Alumni

Alumna heading Unisa's second-biggest region

The KwaZulu-Natal (KZN) region, the second biggest region of Unisa, with about 70 000 registered students, will now be led by one of its alumni. The university warmly welcomes the newly appointed Regional Director (RD), Philisiwe Joyce Myeza, who assumed her position in February 2020.

The RD joined Unisa from the University of KwaZulu-Natal (UKZN) where she was director of the UKZN libraries and special collections from 2015 until 2020. Before this assignment, she worked at various institutions of higher learning, including the Mangosuthu University of Technology (MUT) and the Durban University of Technology (DUT).

Myeza is a family person and a mother of three children. However, she is also an accomplished scholar and published author. She received her very first degree from Unisa, a BA in 1994, and further obtained a Postgraduate Diploma in Information Studies and an Honours in Information Sciences from UKZN. She also holds two master’s degrees, one from DUT and one from the Simmons College in Boston, USA, where she was a Fulbright scholar from 2007 to 2009. She also obtained a Leadership certificate from the renowned Harvard University in Cambridge, USA. She is currently reading for her PhD.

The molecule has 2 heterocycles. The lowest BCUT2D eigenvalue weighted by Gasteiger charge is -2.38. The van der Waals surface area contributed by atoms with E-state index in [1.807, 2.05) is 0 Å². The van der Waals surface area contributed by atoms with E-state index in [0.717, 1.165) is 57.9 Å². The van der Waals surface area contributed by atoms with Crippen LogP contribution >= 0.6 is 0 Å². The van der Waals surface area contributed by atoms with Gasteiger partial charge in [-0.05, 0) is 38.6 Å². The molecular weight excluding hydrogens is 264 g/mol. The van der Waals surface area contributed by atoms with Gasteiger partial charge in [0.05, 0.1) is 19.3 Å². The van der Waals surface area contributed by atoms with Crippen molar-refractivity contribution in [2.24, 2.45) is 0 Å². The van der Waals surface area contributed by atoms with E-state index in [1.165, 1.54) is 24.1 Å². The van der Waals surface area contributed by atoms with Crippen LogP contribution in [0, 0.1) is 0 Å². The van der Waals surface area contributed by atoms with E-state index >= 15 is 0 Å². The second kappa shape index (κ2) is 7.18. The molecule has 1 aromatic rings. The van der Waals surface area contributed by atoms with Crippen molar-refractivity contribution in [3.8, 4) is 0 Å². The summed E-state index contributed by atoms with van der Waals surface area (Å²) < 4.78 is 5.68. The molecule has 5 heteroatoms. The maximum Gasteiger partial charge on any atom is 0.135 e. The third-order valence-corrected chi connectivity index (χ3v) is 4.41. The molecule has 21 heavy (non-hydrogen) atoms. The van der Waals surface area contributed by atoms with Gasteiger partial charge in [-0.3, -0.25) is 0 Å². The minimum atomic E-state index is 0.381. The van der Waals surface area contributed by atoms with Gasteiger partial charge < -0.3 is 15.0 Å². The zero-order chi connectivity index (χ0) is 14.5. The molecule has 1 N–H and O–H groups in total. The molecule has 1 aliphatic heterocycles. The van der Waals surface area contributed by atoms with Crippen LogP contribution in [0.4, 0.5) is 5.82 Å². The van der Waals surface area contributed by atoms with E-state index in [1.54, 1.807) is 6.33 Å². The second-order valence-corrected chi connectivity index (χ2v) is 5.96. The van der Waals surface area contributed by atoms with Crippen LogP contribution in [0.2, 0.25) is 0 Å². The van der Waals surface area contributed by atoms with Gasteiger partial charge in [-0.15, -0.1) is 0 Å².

The KZN region has several offices across the province from the central hub in Durban to regional offices in Newcastle, Pietermaritzburg, Richards Bay and the Wild Coast in Mbizana. This vast region, like other Unisa regions, has a mandate to deliver the full bouquet of learner support services to students, and Myeza as a leader with undoubted passion for libraries, will ensure the region delivers on this mandate.

In a meeting with the regional management, the RD articulated her leadership style, emphasising her strong belief in servant leadership, saying, “I will lead by example in order to motivate others—more like a mother taking care of her children”. She further said that the region should focus on the bigger picture, namely to ensure that Unisa students succeeded in their studies. The region should become more student-centred and guide students through their studies to succeed academically. She said since all staff members were there to serve the students, the focus should be on the throughput rate as a measure of success on the university’s core business of teaching and learning, thus enabling Unisa to successfully achieve its academic project through scholarship.

Myeza said the message she would like to share with all KZN region staff members is that she believes in respect for each other, and urged colleagues to reach out to each other and to show Unisa students the same respect that Unisans show towards their families.

By Siyabonga Seme, Manager: Communications, KwaZulu-Natal Region

Publish date: 2020/03/05